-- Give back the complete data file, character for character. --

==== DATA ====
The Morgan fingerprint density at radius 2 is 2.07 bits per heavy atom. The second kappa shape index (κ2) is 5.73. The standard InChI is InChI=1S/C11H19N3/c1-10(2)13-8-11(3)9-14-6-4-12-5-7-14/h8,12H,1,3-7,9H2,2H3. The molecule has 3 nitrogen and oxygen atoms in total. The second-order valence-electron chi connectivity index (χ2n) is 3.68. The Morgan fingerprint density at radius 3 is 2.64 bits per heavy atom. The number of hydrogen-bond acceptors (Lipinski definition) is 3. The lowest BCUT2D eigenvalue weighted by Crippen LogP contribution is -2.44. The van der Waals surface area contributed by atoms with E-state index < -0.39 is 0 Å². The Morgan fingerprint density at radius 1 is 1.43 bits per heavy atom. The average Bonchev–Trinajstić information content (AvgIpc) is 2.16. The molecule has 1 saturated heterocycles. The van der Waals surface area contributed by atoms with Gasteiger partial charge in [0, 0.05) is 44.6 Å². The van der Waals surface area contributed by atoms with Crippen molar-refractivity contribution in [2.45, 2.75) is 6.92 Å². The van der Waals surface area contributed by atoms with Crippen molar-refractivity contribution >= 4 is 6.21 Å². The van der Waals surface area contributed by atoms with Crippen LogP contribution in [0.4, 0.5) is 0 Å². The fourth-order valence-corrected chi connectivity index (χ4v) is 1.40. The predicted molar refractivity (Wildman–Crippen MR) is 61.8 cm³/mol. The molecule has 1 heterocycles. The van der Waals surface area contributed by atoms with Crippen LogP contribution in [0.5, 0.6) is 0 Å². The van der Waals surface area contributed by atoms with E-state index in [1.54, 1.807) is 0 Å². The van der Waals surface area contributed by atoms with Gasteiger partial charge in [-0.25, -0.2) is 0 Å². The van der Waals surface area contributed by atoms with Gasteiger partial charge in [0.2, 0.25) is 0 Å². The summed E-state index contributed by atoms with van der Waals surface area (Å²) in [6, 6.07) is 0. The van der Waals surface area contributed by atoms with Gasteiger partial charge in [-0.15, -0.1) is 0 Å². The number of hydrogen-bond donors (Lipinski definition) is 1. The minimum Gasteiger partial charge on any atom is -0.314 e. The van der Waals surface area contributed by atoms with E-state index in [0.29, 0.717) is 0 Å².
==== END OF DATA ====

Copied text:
The Morgan fingerprint density at radius 2 is 2.07 bits per heavy atom. The second kappa shape index (κ2) is 5.73. The standard InChI is InChI=1S/C11H19N3/c1-10(2)13-8-11(3)9-14-6-4-12-5-7-14/h8,12H,1,3-7,9H2,2H3. The molecule has 3 nitrogen and oxygen atoms in total. The second-order valence-electron chi connectivity index (χ2n) is 3.68. The Morgan fingerprint density at radius 3 is 2.64 bits per heavy atom. The number of hydrogen-bond acceptors (Lipinski definition) is 3. The lowest BCUT2D eigenvalue weighted by Crippen LogP contribution is -2.44. The van der Waals surface area contributed by atoms with E-state index < -0.39 is 0 Å². The Morgan fingerprint density at radius 1 is 1.43 bits per heavy atom. The average Bonchev–Trinajstić information content (AvgIpc) is 2.16. The molecule has 1 saturated heterocycles. The van der Waals surface area contributed by atoms with Gasteiger partial charge in [0, 0.05) is 44.6 Å². The van der Waals surface area contributed by atoms with Crippen molar-refractivity contribution in [2.45, 2.75) is 6.92 Å². The van der Waals surface area contributed by atoms with Crippen molar-refractivity contribution >= 4 is 6.21 Å². The van der Waals surface area contributed by atoms with Crippen LogP contribution in [0.4, 0.5) is 0 Å². The fourth-order valence-corrected chi connectivity index (χ4v) is 1.40. The predicted molar refractivity (Wildman–Crippen MR) is 61.8 cm³/mol. The molecule has 1 heterocycles. The van der Waals surface area contributed by atoms with Crippen LogP contribution in [0.5, 0.6) is 0 Å². The van der Waals surface area contributed by atoms with E-state index in [1.54, 1.807) is 0 Å². The van der Waals surface area contributed by atoms with Gasteiger partial charge in [-0.25, -0.2) is 0 Å². The van der Waals surface area contributed by atoms with Gasteiger partial charge in [0.2, 0.25) is 0 Å². The summed E-state index contributed by atoms with van der Waals surface area (Å²) in [6, 6.07) is 0. The van der Waals surface area contributed by atoms with Gasteiger partial charge in [-0.15, -0.1) is 0 Å². The number of hydrogen-bond donors (Lipinski definition) is 1. The minimum Gasteiger partial charge on any atom is -0.314 e. The van der Waals surface area contributed by atoms with E-state index in [0.29, 0.717) is 0 Å².